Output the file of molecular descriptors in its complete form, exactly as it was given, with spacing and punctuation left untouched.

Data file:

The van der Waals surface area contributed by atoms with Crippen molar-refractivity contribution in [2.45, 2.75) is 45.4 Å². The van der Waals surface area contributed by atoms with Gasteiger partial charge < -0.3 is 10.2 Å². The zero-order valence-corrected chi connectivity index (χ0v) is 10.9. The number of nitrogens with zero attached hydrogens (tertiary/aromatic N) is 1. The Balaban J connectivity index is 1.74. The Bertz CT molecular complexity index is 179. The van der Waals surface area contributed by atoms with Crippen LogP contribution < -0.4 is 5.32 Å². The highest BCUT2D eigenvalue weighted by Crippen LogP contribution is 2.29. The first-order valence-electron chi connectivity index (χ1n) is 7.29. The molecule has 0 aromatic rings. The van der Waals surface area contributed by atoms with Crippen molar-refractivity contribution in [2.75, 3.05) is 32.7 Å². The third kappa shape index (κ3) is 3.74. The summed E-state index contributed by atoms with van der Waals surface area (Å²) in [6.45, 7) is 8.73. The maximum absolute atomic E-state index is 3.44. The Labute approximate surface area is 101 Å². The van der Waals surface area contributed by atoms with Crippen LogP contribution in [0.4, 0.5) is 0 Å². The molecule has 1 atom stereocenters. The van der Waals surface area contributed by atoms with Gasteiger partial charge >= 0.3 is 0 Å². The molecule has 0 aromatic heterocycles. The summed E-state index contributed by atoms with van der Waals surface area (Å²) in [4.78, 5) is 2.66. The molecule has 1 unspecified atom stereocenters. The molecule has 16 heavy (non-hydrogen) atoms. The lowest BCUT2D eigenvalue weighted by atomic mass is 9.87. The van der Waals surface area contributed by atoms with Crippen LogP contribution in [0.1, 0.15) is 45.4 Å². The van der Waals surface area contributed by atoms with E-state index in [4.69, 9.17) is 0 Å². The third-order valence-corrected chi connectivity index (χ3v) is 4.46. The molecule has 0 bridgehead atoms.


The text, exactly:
The van der Waals surface area contributed by atoms with Crippen molar-refractivity contribution in [2.45, 2.75) is 45.4 Å². The van der Waals surface area contributed by atoms with Gasteiger partial charge < -0.3 is 10.2 Å². The zero-order valence-corrected chi connectivity index (χ0v) is 10.9. The number of nitrogens with zero attached hydrogens (tertiary/aromatic N) is 1. The Balaban J connectivity index is 1.74. The Bertz CT molecular complexity index is 179. The van der Waals surface area contributed by atoms with Crippen LogP contribution < -0.4 is 5.32 Å². The highest BCUT2D eigenvalue weighted by Crippen LogP contribution is 2.29. The first-order valence-electron chi connectivity index (χ1n) is 7.29. The molecule has 0 aromatic rings. The van der Waals surface area contributed by atoms with Crippen molar-refractivity contribution in [2.75, 3.05) is 32.7 Å². The third kappa shape index (κ3) is 3.74. The summed E-state index contributed by atoms with van der Waals surface area (Å²) in [6.45, 7) is 8.73. The maximum absolute atomic E-state index is 3.44. The Labute approximate surface area is 101 Å². The van der Waals surface area contributed by atoms with Crippen LogP contribution in [0.4, 0.5) is 0 Å². The molecule has 1 atom stereocenters. The van der Waals surface area contributed by atoms with Gasteiger partial charge >= 0.3 is 0 Å². The molecule has 0 aromatic heterocycles. The summed E-state index contributed by atoms with van der Waals surface area (Å²) in [4.78, 5) is 2.66. The molecule has 1 unspecified atom stereocenters. The molecule has 16 heavy (non-hydrogen) atoms. The lowest BCUT2D eigenvalue weighted by atomic mass is 9.87. The van der Waals surface area contributed by atoms with Crippen LogP contribution in [0.1, 0.15) is 45.4 Å². The van der Waals surface area contributed by atoms with E-state index in [4.69, 9.17) is 0 Å². The third-order valence-corrected chi connectivity index (χ3v) is 4.46. The molecule has 0 bridgehead atoms.